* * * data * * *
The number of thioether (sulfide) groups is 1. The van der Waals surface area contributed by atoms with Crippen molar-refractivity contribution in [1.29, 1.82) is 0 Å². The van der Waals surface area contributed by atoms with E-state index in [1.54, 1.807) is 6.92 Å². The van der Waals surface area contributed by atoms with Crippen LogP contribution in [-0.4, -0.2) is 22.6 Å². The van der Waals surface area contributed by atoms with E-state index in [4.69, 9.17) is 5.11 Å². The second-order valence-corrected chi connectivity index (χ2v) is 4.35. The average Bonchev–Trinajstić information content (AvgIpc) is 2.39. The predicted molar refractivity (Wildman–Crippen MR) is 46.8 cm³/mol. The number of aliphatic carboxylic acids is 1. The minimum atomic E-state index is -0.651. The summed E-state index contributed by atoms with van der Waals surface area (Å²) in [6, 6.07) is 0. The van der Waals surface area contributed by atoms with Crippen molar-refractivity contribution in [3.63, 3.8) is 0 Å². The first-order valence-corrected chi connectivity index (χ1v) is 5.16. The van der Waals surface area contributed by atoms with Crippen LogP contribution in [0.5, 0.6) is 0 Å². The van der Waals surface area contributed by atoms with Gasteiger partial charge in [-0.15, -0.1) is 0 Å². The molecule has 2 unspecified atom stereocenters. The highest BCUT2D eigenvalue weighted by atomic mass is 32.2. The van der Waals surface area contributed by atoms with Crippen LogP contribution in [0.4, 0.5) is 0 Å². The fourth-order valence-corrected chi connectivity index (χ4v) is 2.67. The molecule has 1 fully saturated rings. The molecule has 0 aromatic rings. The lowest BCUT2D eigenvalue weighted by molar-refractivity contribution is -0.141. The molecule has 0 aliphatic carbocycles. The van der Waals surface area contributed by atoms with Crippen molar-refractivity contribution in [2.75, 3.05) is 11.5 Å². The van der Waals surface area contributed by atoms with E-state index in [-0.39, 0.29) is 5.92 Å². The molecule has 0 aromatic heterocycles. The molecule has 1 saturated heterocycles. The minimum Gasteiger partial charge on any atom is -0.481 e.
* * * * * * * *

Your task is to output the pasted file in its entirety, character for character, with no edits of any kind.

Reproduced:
The number of thioether (sulfide) groups is 1. The van der Waals surface area contributed by atoms with Crippen molar-refractivity contribution in [1.29, 1.82) is 0 Å². The van der Waals surface area contributed by atoms with E-state index in [1.54, 1.807) is 6.92 Å². The van der Waals surface area contributed by atoms with Crippen LogP contribution in [-0.4, -0.2) is 22.6 Å². The van der Waals surface area contributed by atoms with E-state index in [4.69, 9.17) is 5.11 Å². The second-order valence-corrected chi connectivity index (χ2v) is 4.35. The average Bonchev–Trinajstić information content (AvgIpc) is 2.39. The predicted molar refractivity (Wildman–Crippen MR) is 46.8 cm³/mol. The number of aliphatic carboxylic acids is 1. The minimum atomic E-state index is -0.651. The summed E-state index contributed by atoms with van der Waals surface area (Å²) in [6, 6.07) is 0. The van der Waals surface area contributed by atoms with Crippen molar-refractivity contribution in [3.63, 3.8) is 0 Å². The first-order valence-corrected chi connectivity index (χ1v) is 5.16. The van der Waals surface area contributed by atoms with Crippen LogP contribution in [0.5, 0.6) is 0 Å². The van der Waals surface area contributed by atoms with Gasteiger partial charge in [-0.15, -0.1) is 0 Å². The molecule has 2 unspecified atom stereocenters. The highest BCUT2D eigenvalue weighted by atomic mass is 32.2. The van der Waals surface area contributed by atoms with Crippen LogP contribution in [0.4, 0.5) is 0 Å². The fourth-order valence-corrected chi connectivity index (χ4v) is 2.67. The molecule has 1 fully saturated rings. The molecule has 0 aromatic rings. The lowest BCUT2D eigenvalue weighted by molar-refractivity contribution is -0.141. The molecule has 0 aliphatic carbocycles. The van der Waals surface area contributed by atoms with Crippen molar-refractivity contribution in [2.75, 3.05) is 11.5 Å². The van der Waals surface area contributed by atoms with E-state index in [-0.39, 0.29) is 5.92 Å². The molecule has 0 aromatic heterocycles. The molecule has 1 saturated heterocycles. The minimum Gasteiger partial charge on any atom is -0.481 e.